During this time the houses of the priests who remained in the city, and the aisles of the almost deserted cloisters, resounded with wailings. This was particularly the case in the convent of St. Claire.
. . . Penitusque cavæ plangoribus ædes
Femineis ululant.[591]
That convent was the only one worthy of any interest: the reformers wished to attempt to introduce a little light into it. The Sunday of the Octave after the Visitation of the Virgin, the syndics, with Farel, Viret, one of the monks who had embraced the reform, and about a dozen notables of the city, made their appearance there about ten o'clock. When the sisters were assembled, Farel took for his text the gospel of the day: 'Maria abiit cum festinatione in civitatem Judæ:' 'Mary went with haste into a city of Juda,'[592] and tried to enlighten the nuns. 'You see,' he said, 'the Virgin Mary did not lead a solitary life; she was diligent in aiding others, and went to the town where her cousin, who was older than herself, lived, in order to do her a service. God said in the days of the Creation: It is not good that the man should be alone. Why then should man contradict
this law of God? The Lord is unwilling that any restraint should be imposed upon the conscience, since he has given it liberty. The service rendered to God in the cloisters is therefore a diabolical tyranny.' At these words the mother-vicar, a violent woman, rose hastily, left her seat, went and put herself between the sisters and the heretics, and said sharply to the latter: 'Be off, for you will gain nothing here!'—'Return to your place,' said the syndics; but the mother replied: 'I will do nothing of the sort.' Consequently they turned her out.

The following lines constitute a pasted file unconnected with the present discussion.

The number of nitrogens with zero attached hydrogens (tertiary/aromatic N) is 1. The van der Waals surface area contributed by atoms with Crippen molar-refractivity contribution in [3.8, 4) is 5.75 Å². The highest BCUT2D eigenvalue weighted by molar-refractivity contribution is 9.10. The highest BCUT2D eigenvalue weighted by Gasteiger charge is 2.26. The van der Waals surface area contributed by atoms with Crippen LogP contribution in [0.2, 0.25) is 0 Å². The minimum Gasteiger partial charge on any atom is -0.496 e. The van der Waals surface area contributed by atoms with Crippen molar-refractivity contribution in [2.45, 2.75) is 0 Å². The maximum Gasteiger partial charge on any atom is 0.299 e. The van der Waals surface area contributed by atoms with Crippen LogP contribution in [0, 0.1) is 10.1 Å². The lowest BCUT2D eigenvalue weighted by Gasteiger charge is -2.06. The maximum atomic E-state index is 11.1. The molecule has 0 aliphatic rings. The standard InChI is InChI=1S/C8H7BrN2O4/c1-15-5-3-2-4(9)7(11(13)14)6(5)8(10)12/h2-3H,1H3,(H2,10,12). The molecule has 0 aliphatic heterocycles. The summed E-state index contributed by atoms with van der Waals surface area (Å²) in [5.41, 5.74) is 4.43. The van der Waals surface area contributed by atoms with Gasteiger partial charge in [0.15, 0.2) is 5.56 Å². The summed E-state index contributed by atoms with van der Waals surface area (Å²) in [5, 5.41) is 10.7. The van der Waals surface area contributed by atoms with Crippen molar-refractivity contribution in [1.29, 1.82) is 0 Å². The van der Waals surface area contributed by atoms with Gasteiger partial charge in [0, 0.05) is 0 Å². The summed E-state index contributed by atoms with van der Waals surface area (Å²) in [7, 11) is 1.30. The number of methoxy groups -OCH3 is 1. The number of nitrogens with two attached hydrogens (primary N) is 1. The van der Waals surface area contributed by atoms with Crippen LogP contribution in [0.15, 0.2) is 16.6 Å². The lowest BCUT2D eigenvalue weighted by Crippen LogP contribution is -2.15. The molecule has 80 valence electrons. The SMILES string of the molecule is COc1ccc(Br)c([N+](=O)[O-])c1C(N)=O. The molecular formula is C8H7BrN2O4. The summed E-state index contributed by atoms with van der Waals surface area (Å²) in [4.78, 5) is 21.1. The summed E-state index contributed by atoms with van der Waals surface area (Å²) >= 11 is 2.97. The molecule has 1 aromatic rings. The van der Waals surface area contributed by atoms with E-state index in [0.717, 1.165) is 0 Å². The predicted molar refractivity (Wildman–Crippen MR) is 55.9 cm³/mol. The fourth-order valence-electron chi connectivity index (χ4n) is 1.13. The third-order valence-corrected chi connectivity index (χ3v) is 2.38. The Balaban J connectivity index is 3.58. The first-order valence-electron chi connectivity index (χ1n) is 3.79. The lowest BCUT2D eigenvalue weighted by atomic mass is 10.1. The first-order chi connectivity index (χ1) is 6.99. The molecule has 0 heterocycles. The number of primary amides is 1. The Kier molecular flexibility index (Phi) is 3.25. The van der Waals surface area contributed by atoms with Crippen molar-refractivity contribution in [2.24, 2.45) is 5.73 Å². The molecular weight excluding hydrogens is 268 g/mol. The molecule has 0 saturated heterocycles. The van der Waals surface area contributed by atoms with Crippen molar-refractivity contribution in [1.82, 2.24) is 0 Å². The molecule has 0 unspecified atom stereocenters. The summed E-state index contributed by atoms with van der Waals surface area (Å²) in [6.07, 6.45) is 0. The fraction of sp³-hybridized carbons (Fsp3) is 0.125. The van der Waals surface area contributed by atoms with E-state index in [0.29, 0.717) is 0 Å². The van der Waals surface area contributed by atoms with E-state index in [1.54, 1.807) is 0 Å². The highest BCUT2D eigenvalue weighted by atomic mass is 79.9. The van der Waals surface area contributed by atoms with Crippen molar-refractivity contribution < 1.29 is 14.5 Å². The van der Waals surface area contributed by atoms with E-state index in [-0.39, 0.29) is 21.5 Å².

Farel continued: 'What is this monastic life that is substituted for holy matrimony and liberty? It is a life full of great abuses, monstrous errors, and carnal corruption.' At these words the sisters began to cry out, 'It is a falsehood,' and spat at the reformer in their wrath.[593] But Farel, who had suffered worse things than this, said to the confessor: 'We know that many of these poor young women would willingly come to the truth and liberty, if you and the old ones did not keep them so close.' While saying these words he was stopped by loud blows which prevented his being heard. It was the mother-vicar, who had been listening to him; she struck against the partition with her fists, and cried out: 'Hah! you wretched, cursed man! You are wasting your coaxing words. Bah! you will make nothing of them!' She then backed up her words by a terrible drumming upon the panels.[594] Some of the sisters stopped their ears with wax, so as not to hear Farel's sermon. The latter, calling to mind the saying, Give not that which is holy unto the dogs, retired, and the deputation went down the staircase. The monk who had embraced the Reform was the last of the file; one of the sisters walked behind him, thumping him on the shoulders with her fists, and saying: 'Wretched apostate,